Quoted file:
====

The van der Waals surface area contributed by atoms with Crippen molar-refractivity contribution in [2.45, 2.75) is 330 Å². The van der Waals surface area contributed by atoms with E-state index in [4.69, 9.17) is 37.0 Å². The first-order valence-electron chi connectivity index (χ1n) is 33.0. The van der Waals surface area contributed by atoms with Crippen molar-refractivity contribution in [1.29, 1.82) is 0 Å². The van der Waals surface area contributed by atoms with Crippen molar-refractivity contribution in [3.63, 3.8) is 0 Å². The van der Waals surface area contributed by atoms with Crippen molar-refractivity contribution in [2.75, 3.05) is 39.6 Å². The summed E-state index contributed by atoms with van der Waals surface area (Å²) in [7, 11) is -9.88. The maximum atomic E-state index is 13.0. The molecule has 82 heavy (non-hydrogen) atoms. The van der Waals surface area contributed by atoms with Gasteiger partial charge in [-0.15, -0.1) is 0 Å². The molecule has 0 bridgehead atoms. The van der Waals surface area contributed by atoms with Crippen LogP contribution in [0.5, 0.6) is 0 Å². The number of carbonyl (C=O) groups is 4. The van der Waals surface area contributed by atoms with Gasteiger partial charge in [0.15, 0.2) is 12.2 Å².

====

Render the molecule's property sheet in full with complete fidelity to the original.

The van der Waals surface area contributed by atoms with Crippen molar-refractivity contribution in [2.45, 2.75) is 330 Å². The van der Waals surface area contributed by atoms with E-state index in [4.69, 9.17) is 37.0 Å². The first-order valence-electron chi connectivity index (χ1n) is 33.0. The van der Waals surface area contributed by atoms with Crippen molar-refractivity contribution in [1.29, 1.82) is 0 Å². The van der Waals surface area contributed by atoms with Crippen molar-refractivity contribution in [3.63, 3.8) is 0 Å². The van der Waals surface area contributed by atoms with Crippen molar-refractivity contribution in [2.75, 3.05) is 39.6 Å². The summed E-state index contributed by atoms with van der Waals surface area (Å²) in [7, 11) is -9.88. The maximum atomic E-state index is 13.0. The molecule has 82 heavy (non-hydrogen) atoms. The van der Waals surface area contributed by atoms with Gasteiger partial charge in [-0.15, -0.1) is 0 Å². The molecule has 0 bridgehead atoms. The van der Waals surface area contributed by atoms with Crippen LogP contribution in [0.5, 0.6) is 0 Å². The number of carbonyl (C=O) groups is 4. The van der Waals surface area contributed by atoms with Gasteiger partial charge in [0.15, 0.2) is 12.2 Å².